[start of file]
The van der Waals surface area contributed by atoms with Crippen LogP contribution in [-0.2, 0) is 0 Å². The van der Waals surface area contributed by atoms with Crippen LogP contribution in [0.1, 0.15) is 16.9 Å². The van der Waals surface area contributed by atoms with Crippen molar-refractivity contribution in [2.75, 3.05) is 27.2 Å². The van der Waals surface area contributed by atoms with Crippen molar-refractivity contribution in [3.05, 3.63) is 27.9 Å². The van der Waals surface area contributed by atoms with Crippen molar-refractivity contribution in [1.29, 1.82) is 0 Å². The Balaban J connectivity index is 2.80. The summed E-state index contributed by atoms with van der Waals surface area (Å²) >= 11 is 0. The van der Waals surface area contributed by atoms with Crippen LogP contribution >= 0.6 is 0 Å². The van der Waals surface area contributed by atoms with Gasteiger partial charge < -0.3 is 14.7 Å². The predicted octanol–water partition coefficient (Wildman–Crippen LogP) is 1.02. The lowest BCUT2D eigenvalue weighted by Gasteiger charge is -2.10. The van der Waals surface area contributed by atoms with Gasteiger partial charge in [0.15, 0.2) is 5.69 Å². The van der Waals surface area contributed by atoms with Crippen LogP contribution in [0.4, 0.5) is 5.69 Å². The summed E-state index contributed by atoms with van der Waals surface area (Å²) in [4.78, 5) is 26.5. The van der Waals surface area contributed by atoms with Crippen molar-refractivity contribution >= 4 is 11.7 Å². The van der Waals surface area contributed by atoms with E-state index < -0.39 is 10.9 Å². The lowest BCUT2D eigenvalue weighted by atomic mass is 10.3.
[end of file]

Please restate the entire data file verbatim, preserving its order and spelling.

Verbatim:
The van der Waals surface area contributed by atoms with Crippen LogP contribution in [-0.2, 0) is 0 Å². The van der Waals surface area contributed by atoms with Crippen LogP contribution in [0.1, 0.15) is 16.9 Å². The van der Waals surface area contributed by atoms with Crippen molar-refractivity contribution in [2.75, 3.05) is 27.2 Å². The van der Waals surface area contributed by atoms with Crippen molar-refractivity contribution in [3.05, 3.63) is 27.9 Å². The van der Waals surface area contributed by atoms with Crippen molar-refractivity contribution in [1.29, 1.82) is 0 Å². The Balaban J connectivity index is 2.80. The summed E-state index contributed by atoms with van der Waals surface area (Å²) >= 11 is 0. The van der Waals surface area contributed by atoms with Crippen LogP contribution >= 0.6 is 0 Å². The van der Waals surface area contributed by atoms with Gasteiger partial charge < -0.3 is 14.7 Å². The predicted octanol–water partition coefficient (Wildman–Crippen LogP) is 1.02. The lowest BCUT2D eigenvalue weighted by Gasteiger charge is -2.10. The van der Waals surface area contributed by atoms with Gasteiger partial charge in [0.15, 0.2) is 5.69 Å². The van der Waals surface area contributed by atoms with Crippen LogP contribution in [0.4, 0.5) is 5.69 Å². The summed E-state index contributed by atoms with van der Waals surface area (Å²) in [4.78, 5) is 26.5. The van der Waals surface area contributed by atoms with Crippen molar-refractivity contribution >= 4 is 11.7 Å². The van der Waals surface area contributed by atoms with E-state index < -0.39 is 10.9 Å². The lowest BCUT2D eigenvalue weighted by atomic mass is 10.3.